For proof that the Tea Party can still influence a Republican election, take a look at the incredible situation going on in the Indiana Republican race for a U.S. Senate seat. Introducing Richard Mourdock, the Indiana State Treasurer, the Republican challenger and Tea Party darling who’s running against Dick Lugar, the third-most senior member of the Senate. Lugar has served since 1976.
“He’s been a very good Senator. But sometimes you get to a point where you get out of touch with where people are,” Sal Russo, the Tea Party Express co-founder, told Business Insider of Lugar. “I think that’s his biggest problem.”
There’s a new poll out today, by Howey-DePauw University, in advance of the Republican primary on Tuesday. Look at the unflattering results for Lugar:
The important number is that Mourdock holds a 7-point lead among the definites. There are still a lot of ways this could break in Lugar’s favour, but he’s like a sports team that is on its last breath of playoff hopes — he’s going to need a lot of help.
First, he needs to firmly lock up all the “could change minds” and “leans” on his side, and then he has to convince a lot of undecided and “leaning” Mourdock voters to come to his side.
How did this happen? In much of the same way all of those new Republicans came into office in 2010. Lugar is a moderate Republican, another in a declining Congressional population that has already seen popular Sen. Olympia Snowe proclaim she will retire. He voted for the Wall Street bailout, auto industry bailout and has supported the DREAM Act.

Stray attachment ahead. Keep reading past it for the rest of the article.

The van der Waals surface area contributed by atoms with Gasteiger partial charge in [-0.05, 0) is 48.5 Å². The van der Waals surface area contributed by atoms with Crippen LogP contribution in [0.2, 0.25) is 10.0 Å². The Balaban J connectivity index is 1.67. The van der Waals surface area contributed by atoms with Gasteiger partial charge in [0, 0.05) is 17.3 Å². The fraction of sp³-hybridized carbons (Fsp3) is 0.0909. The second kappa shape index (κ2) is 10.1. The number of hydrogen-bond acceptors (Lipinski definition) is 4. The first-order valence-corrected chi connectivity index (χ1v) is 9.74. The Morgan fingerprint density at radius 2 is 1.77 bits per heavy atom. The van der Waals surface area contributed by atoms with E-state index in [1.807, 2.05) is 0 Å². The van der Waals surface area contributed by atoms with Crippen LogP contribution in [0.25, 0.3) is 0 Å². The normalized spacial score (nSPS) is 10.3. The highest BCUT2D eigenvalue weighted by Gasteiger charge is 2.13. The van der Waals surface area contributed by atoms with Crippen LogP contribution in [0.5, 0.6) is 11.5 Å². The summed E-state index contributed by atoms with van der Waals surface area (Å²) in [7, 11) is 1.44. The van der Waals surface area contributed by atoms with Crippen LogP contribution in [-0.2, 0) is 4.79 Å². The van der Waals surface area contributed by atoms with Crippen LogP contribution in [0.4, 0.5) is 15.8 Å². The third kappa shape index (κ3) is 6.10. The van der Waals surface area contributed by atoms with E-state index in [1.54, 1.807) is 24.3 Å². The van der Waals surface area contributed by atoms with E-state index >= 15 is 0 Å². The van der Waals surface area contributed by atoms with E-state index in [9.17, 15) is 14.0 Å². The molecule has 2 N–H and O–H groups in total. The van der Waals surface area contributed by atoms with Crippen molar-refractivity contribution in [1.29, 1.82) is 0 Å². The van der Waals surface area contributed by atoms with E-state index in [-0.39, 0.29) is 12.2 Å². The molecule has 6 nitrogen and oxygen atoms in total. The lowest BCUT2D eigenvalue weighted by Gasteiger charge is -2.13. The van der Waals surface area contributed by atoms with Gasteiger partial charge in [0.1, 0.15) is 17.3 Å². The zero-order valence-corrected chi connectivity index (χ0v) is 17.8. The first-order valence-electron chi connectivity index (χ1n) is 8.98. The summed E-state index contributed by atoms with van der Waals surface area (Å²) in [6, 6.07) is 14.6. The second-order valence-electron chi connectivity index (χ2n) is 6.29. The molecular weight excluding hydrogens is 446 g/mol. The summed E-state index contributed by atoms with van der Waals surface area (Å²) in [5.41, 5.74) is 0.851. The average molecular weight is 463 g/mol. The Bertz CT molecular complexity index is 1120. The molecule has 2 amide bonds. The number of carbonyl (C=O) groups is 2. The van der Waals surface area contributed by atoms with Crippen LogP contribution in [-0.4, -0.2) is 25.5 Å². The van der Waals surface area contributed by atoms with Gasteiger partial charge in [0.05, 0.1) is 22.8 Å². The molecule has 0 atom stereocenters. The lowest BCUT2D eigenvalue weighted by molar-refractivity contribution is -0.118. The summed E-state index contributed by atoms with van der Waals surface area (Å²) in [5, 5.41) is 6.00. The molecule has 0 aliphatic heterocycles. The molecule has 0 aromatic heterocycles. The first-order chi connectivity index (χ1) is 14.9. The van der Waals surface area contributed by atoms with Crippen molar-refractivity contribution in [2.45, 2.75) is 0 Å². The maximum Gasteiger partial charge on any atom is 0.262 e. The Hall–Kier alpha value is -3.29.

And Lugar hasn’t exactly been quick to pounce on his opponent, this Washington Post story notes, all the while Mourdock has spent and spent to dig into his poll numbers. It has worked.
Only recently has Lugar begun to go on the offensive, like in a press conference he held today:
“Every person in Indiana who wants me to continue, every person wherever they might be at this point, I encourage them to come out,” he said. “Come out immediately, as fast as you can.”
That might be the problem: Not a lot of people want him to continue. Take a look at the top reasons Indiana Republicans say they are voting for Mourdock. Most of them have nothing to do with policy gripes. Most of them, in fact, have nothing to do with Mourdock.
“I think that’s one of the things that happens with people when they’re in office for too long,” Russo said of Lugar. “They start to think they’re a representative of the government to the people, rather than a representative of the people to the government. I think that’s abundantly clear in Indiana.”
Just a month ago, Lugar’s campaign was still confident. Today, he’s scrambling, throwing out random statistics, like the one that he just has to win five more votes in each county.
But it looks bleak, to say the least, for the six-term Senator. On Star Wars Day, this is a reminder that Episode IV came out a year after Lugar began serving in the Senate.
Russo thinks this is as much a testament of the Tea Party’s continued influence as anything. During the Tea Party Express’ first national bus tour in the spring of 2009, Russo said that 85 to 90 per cent of the participants had never been active in any political campaign. That has flipped completely — on this tour, 90 per cent are active.
“Sometimes everyone says, ‘Well, gee, there are not as many protestors as we used to have,'” Russo said. “Well, that’s correct. People now don’t see a need to protest, because they’ve seen that conservative political action will make a difference.”
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